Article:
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      Soldiers at risk: A veteran tells his story

      The US Military is dealing with a growing number of suicides. The major risk factors include having multiple deployments, suffering from post traumatic stress or a traumatic brain injury, and drug and alcohol abuse.

      Army Veteran Wayne Dyle doesn't blame his time in the service but that last factor, drug and alcohol abuse for his suicide attempt. When he wanted to get off drugs and his wife did not, his third marriage began to break up. The break up and his $1500 a week drug habit were taking a toll. He describes how one day he loaded up, "When I ran out of the beer, the vodka, the meth, the crack, I ran out, I was out of money, said Doyle."

      Then he tried to slit his wrists.

      Dyle eventually reconnected with family in the Columbia area and recommitted his life to Christ. He then learned being a veteran qualified him for an intensive rehab program at the Truman Memorial Veterans' Hospital in Columbia. There he also reconnected with fellow veterans. "Having something in common and talking about our experiences in the service, our love for our country and you know camaraderie probably helped me out a lot," said Doyle. After previous rehab attempts failed-this one worked. He's been clean and sober for four years now.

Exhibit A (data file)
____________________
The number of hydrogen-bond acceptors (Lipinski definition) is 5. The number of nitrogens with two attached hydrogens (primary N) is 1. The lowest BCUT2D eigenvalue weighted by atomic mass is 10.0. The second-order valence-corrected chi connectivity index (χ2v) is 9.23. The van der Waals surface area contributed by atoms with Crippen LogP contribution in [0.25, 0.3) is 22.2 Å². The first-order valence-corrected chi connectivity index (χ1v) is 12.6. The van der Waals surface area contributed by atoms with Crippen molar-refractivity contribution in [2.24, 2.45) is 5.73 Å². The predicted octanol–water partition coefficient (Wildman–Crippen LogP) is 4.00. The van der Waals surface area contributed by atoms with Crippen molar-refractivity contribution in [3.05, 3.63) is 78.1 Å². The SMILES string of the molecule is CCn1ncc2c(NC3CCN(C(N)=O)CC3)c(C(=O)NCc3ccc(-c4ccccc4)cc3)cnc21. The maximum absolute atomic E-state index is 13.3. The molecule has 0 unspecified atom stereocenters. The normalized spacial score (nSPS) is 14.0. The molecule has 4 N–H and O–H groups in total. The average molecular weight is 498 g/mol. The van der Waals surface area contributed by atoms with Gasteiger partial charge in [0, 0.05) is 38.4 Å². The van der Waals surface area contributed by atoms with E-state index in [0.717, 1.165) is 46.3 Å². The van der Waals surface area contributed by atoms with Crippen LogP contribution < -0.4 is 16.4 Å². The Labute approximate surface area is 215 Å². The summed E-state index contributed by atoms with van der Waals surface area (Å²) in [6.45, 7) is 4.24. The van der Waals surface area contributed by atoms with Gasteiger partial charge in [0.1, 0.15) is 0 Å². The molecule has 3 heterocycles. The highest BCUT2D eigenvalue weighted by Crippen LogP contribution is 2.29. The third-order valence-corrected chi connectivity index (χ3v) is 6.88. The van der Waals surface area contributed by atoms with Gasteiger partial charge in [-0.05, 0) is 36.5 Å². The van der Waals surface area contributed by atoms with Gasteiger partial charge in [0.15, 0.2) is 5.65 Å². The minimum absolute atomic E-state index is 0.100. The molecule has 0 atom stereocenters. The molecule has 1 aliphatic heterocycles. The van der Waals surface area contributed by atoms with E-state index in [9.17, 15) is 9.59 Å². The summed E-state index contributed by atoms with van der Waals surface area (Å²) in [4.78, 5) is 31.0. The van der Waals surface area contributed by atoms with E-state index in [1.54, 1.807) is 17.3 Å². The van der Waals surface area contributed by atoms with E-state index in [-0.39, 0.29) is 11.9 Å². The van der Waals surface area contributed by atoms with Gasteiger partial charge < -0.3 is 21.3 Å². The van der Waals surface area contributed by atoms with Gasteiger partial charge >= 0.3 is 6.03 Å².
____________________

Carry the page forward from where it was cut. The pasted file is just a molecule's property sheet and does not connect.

The VA wants all veterans to know where to find counseling and treatment and that's why they are holding programs to train non-patient care workers to spot the signs someone is considering suicide.

      Suicide prevention counselor Kathy Crews says people will open up to anyone who shows they care. Sometimes that person is Patient Services Assistant Teana Cook. She knows the few minutes she spends with a veteran can be critical. "I had one guy that came in here that was very, he was shaking, crying," remembers Cook. "He said that he had just come home from Iraq and that he had some issues that he wasn't able to talk to anyone about but had tried several times." She helped him calm down and find help at the hospital's 24 hour walk in clinic.

      The training proved helpful for VA Food Service Worker Elbert Pullion. Less than a day after he had the suicide prevention training he learned of a friend's plan to take her life. He was now confident the VA counselors could help and he urged her to get counseling right away.

      In addition to in-and-out patient counseling and treatment services at the VA and its clinics, help is available any time of day through two hotlines:The Veterans' Crisis Intervention Hotline - 888-899-9377Suicide Prevention Hotline - 800-273-8255.

      Wednesday on KRCG News Nightside at 10 p.m. learn about the suicide prevention training program all members of the Missouri National Guard must complete this spring and the team at Lincoln University helping make it possible.